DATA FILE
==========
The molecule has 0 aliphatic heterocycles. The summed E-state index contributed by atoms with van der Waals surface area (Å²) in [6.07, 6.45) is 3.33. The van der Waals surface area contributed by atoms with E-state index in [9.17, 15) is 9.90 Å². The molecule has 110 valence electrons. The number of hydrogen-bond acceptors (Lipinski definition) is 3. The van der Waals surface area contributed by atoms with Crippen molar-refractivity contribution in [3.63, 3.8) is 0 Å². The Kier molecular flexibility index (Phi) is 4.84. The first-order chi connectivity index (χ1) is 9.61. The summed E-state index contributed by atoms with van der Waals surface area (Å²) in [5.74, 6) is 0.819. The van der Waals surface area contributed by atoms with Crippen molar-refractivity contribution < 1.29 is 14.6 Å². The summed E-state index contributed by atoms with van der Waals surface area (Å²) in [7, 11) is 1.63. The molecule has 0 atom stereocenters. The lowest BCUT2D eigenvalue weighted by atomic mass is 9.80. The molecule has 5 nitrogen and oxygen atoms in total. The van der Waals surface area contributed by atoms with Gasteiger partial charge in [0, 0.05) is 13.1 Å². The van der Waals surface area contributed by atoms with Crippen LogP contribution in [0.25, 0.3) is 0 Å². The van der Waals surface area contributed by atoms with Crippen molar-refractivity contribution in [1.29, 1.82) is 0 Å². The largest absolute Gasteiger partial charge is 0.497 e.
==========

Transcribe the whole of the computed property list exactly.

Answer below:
The molecule has 0 aliphatic heterocycles. The summed E-state index contributed by atoms with van der Waals surface area (Å²) in [6.07, 6.45) is 3.33. The van der Waals surface area contributed by atoms with E-state index in [9.17, 15) is 9.90 Å². The molecule has 110 valence electrons. The number of hydrogen-bond acceptors (Lipinski definition) is 3. The van der Waals surface area contributed by atoms with Crippen molar-refractivity contribution in [3.63, 3.8) is 0 Å². The Kier molecular flexibility index (Phi) is 4.84. The first-order chi connectivity index (χ1) is 9.61. The summed E-state index contributed by atoms with van der Waals surface area (Å²) in [5.74, 6) is 0.819. The van der Waals surface area contributed by atoms with Crippen molar-refractivity contribution < 1.29 is 14.6 Å². The summed E-state index contributed by atoms with van der Waals surface area (Å²) in [7, 11) is 1.63. The molecule has 0 atom stereocenters. The lowest BCUT2D eigenvalue weighted by atomic mass is 9.80. The molecule has 5 nitrogen and oxygen atoms in total. The van der Waals surface area contributed by atoms with Gasteiger partial charge in [0, 0.05) is 13.1 Å². The van der Waals surface area contributed by atoms with Crippen LogP contribution in [0.25, 0.3) is 0 Å². The van der Waals surface area contributed by atoms with Crippen molar-refractivity contribution in [1.29, 1.82) is 0 Å². The largest absolute Gasteiger partial charge is 0.497 e.